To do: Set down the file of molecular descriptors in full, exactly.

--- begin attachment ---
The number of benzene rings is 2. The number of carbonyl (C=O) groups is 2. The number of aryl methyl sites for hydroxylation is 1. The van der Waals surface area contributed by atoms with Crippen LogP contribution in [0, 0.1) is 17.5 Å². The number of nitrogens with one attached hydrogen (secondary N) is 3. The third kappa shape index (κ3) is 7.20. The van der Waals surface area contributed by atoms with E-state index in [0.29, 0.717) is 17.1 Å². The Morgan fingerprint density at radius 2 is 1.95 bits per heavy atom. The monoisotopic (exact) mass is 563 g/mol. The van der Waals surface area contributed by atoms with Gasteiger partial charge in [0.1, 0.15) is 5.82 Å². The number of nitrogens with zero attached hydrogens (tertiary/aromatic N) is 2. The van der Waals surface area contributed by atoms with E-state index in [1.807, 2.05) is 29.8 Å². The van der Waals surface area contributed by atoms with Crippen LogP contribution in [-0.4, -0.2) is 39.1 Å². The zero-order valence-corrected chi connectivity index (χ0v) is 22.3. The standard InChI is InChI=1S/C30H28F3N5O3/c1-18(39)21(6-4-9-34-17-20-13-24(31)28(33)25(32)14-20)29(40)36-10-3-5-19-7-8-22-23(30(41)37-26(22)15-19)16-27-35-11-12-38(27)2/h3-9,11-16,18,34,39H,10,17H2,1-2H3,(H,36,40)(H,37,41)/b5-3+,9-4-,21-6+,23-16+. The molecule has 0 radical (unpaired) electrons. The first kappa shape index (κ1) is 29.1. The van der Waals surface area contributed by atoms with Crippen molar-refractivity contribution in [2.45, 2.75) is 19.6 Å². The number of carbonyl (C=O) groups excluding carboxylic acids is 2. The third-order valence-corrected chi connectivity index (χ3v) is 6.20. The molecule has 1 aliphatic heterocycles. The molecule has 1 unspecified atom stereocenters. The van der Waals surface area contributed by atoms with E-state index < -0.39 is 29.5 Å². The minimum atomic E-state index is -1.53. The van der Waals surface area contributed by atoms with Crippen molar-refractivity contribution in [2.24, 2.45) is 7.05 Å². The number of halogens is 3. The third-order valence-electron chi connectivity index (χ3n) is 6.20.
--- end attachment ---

The number of benzene rings is 2. The number of carbonyl (C=O) groups is 2. The number of aryl methyl sites for hydroxylation is 1. The van der Waals surface area contributed by atoms with Crippen LogP contribution in [0, 0.1) is 17.5 Å². The number of nitrogens with one attached hydrogen (secondary N) is 3. The third kappa shape index (κ3) is 7.20. The van der Waals surface area contributed by atoms with E-state index in [0.29, 0.717) is 17.1 Å². The Morgan fingerprint density at radius 2 is 1.95 bits per heavy atom. The monoisotopic (exact) mass is 563 g/mol. The van der Waals surface area contributed by atoms with Gasteiger partial charge in [0.1, 0.15) is 5.82 Å². The number of nitrogens with zero attached hydrogens (tertiary/aromatic N) is 2. The van der Waals surface area contributed by atoms with E-state index in [1.807, 2.05) is 29.8 Å². The van der Waals surface area contributed by atoms with Crippen LogP contribution in [-0.4, -0.2) is 39.1 Å². The zero-order valence-corrected chi connectivity index (χ0v) is 22.3. The standard InChI is InChI=1S/C30H28F3N5O3/c1-18(39)21(6-4-9-34-17-20-13-24(31)28(33)25(32)14-20)29(40)36-10-3-5-19-7-8-22-23(30(41)37-26(22)15-19)16-27-35-11-12-38(27)2/h3-9,11-16,18,34,39H,10,17H2,1-2H3,(H,36,40)(H,37,41)/b5-3+,9-4-,21-6+,23-16+. The molecule has 0 radical (unpaired) electrons. The first kappa shape index (κ1) is 29.1. The van der Waals surface area contributed by atoms with Crippen molar-refractivity contribution in [2.45, 2.75) is 19.6 Å². The number of carbonyl (C=O) groups excluding carboxylic acids is 2. The third-order valence-corrected chi connectivity index (χ3v) is 6.20. The molecule has 1 aliphatic heterocycles. The molecule has 1 unspecified atom stereocenters. The van der Waals surface area contributed by atoms with E-state index < -0.39 is 29.5 Å². The minimum atomic E-state index is -1.53. The van der Waals surface area contributed by atoms with Crippen molar-refractivity contribution in [2.24, 2.45) is 7.05 Å². The number of halogens is 3. The third-order valence-electron chi connectivity index (χ3n) is 6.20.